Central Bank Gold Sales
15 European central banks agreed to limit gold sales and gold lending to 500 tons a year for the next 5 years in Septemeber last year. European central banks had already sold 346 tons of gold by April 1 2005.
That is about 13 tons a week, London-based researcher GFMS Ltd. estimates.
"If that rate of gold sales by Central banks was maintained, Central Banks that accounted for most of a 23 percent rise in gold supply in the first quarter will reach their sales target this week" Claudia Carpenter of Bloomberg said.
``They cannot keep selling at this rate,'' said Ian MacDonald, managing director of precious metals trading in New York for International Assets Holding Corp. ``We should really be asking where the gold is going to come from to meet growing investor demand.''
``The central bank issue is an important one for the next six months,'' said William O'Neill, a partner at Logic Advisors LLC, a commodity consulting company in New Jersey. Even if the sales target isn't met this week, the central banks ``will be selling less in coming weeks,'' he said.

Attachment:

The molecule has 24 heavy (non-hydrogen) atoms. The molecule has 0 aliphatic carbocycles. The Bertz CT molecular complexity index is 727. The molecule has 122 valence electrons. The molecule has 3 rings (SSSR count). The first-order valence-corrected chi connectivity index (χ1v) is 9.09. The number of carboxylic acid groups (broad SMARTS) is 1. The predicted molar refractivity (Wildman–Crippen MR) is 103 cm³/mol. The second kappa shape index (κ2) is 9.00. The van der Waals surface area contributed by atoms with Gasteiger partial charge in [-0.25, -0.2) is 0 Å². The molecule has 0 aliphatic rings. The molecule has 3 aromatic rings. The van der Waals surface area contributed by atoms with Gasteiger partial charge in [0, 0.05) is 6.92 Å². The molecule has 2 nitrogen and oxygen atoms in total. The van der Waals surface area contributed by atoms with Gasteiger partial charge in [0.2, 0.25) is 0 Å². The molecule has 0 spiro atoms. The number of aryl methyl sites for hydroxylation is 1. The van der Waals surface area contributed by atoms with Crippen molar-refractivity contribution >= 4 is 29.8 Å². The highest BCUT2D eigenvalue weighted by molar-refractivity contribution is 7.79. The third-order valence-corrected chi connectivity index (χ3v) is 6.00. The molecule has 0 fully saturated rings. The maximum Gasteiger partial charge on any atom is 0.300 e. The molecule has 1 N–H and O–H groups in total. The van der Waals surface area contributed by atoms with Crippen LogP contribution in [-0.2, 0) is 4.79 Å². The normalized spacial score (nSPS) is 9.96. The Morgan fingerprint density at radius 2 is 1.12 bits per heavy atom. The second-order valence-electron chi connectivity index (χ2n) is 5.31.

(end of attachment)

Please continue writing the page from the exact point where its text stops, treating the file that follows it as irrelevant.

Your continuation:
Claudia Carpenter of Bloomberg said "Central banks are the biggest holders of gold, with 31,822 tons, or 1 billion ounces, in their vaults at the end of 2003, according to the International Monetary Fund."
Bill Murphey of GATA.ORG points out that the 31,822 tons or 1 billion ounces in central bank vaults figure assumes that the central banks have not sold any gold in close to a decade, nor lent/swapped any out.
Murphey says "this is a LUDICROUS number, yet the one bandied about so often by the establishment. The central banks are lucky if they have 14,000 tonnes left. The discrepancy is astounding and a featured reason WHY GATA has been silenced by those allied with the powerful Gold Cartel. For the world to know what GATA knows and believe it, there would be a gold buying panic."
"The price of gold will soar to ration future demand" says Murphey.
Murphey highlights that gold demand exceeds gold mine and scrap gold supply by more than 1500 tonnes per year. GATA suggests that this shortfall is filled by Central Bank Gold Sales.